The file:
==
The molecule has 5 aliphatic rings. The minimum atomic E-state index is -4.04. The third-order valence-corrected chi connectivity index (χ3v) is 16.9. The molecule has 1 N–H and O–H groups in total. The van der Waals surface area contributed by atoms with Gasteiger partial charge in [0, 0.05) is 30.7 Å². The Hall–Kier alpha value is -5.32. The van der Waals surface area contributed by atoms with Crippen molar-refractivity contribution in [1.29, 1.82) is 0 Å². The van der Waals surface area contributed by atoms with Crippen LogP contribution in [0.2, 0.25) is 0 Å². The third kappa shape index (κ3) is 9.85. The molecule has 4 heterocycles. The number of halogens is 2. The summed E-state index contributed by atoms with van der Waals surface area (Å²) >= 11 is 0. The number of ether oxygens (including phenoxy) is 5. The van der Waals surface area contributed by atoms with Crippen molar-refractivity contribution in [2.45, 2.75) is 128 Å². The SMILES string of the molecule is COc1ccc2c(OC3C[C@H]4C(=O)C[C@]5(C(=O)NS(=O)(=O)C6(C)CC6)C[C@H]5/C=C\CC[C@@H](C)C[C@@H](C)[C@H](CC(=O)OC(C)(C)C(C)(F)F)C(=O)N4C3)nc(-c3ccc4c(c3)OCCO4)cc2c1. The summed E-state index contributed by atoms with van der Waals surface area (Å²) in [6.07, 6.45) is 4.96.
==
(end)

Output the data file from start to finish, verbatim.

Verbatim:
The molecule has 5 aliphatic rings. The minimum atomic E-state index is -4.04. The third-order valence-corrected chi connectivity index (χ3v) is 16.9. The molecule has 1 N–H and O–H groups in total. The van der Waals surface area contributed by atoms with Gasteiger partial charge in [0, 0.05) is 30.7 Å². The Hall–Kier alpha value is -5.32. The van der Waals surface area contributed by atoms with Crippen molar-refractivity contribution in [1.29, 1.82) is 0 Å². The van der Waals surface area contributed by atoms with Crippen LogP contribution in [0.2, 0.25) is 0 Å². The third kappa shape index (κ3) is 9.85. The molecule has 4 heterocycles. The number of halogens is 2. The summed E-state index contributed by atoms with van der Waals surface area (Å²) >= 11 is 0. The number of ether oxygens (including phenoxy) is 5. The van der Waals surface area contributed by atoms with Crippen molar-refractivity contribution in [2.45, 2.75) is 128 Å². The SMILES string of the molecule is COc1ccc2c(OC3C[C@H]4C(=O)C[C@]5(C(=O)NS(=O)(=O)C6(C)CC6)C[C@H]5/C=C\CC[C@@H](C)C[C@@H](C)[C@H](CC(=O)OC(C)(C)C(C)(F)F)C(=O)N4C3)nc(-c3ccc4c(c3)OCCO4)cc2c1. The summed E-state index contributed by atoms with van der Waals surface area (Å²) in [6.07, 6.45) is 4.96.